Stupid Question ™
Aug. 16, 2001
By John Ruch
Q: Are midgets born small, or do they start out average-sized and then stop growing?
A: It’s hard to generalize here because dwarfism is a symptom of 200 to 300 various medical syndromes. Little People of America, a support group for people with dwarfism, defines the condition as a height stunted at 4 feet 10 inches or shorter due to a medical condition. (African Pygmies, for example, are that short, but not as a symptom of a medical problem.)
“Midget” is a term, now considered offensive, for a specific type of dwarfism in which all the body parts are small, but in normal proportion. (In most dwarfism, the thorax is average in size but the limbs are shorter and the head is larger.)
Called ateliosis, it’s a symptom of growth hormone deficiency (sometimes known as hypopituitism, since it involves a lack of hormones from the pituitary gland). It can be genetic, caused by disease or injury, or all of the above.
Ateliosis is an uncommon form of dwarfism, affecting perhaps 10,000 to 15,000 people in the US. However, the shortest people known to history have been ateliotic. The absolute shortest for whom there is reliable evidence was Pauline Musters, born in 1867 in the Netherlands, who reached an adult height of 23.2 inches and a maximum weight of 9 pounds. The average person with dwarfism is twice that height.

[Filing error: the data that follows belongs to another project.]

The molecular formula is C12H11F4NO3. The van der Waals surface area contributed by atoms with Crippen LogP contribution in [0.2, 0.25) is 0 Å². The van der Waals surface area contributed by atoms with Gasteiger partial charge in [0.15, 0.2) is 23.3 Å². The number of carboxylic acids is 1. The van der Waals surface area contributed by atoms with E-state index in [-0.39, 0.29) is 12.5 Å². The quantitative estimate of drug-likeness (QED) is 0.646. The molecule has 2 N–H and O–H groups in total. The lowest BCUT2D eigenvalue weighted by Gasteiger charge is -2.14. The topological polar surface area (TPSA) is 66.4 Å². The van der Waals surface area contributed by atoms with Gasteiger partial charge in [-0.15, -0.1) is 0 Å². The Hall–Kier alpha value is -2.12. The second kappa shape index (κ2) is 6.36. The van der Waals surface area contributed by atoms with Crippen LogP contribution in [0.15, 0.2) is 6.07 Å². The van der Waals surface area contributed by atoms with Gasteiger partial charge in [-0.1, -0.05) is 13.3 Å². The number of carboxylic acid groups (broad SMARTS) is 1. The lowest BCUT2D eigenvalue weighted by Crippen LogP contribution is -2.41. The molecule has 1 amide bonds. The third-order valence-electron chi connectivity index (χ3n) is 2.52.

Speaking very generally, people with dwarfism have a normal birth length (in the range of 18 to 20 inches), with growth slowing only months or years later. However, short birth length is a characteristic of the rare Russell-Silver and Noonan syndromes, which have dwarfism as a symptom.
Reports are strangely conflicting over whether ateliotic infants are noticeably shorter at birth. However, it seems likely that in most cases they have a normal birth length.
A 1999 University at Buffalo study found that infants with genetic ateliosis have a normal birth length and experience a growth decrease only around 6 months of age. It suggests that growth in the womb is controlled mostly by the mother’s nutrition; dwarfism only sets in when the baby’s own deficient growth hormones take over after birth.
A normal birth length is also indicated by the fact that ateliosis is infamously difficult to diagnose. Growth can be normal as late as 3 years of age before slowing or halting, depending on the degree of hormone deficiency. That’s why pediatricians like to regularly measure children’s height.
All that being said, many of the shortest people in history reportedly did have short birth lengths. Musters was reportedly 11.9 inches at birth, and lengths as low as 9 inches are on record for some ateliotic infants.
However, these are extreme examples and probably involve various complications, possibly including disease, malnutrition and premature birth. It’s quite likely that average birth lengths were shorter in past centuries due to malnutrition. Better nutrition is also why modern ateliotic adults tend to be taller than those of the past.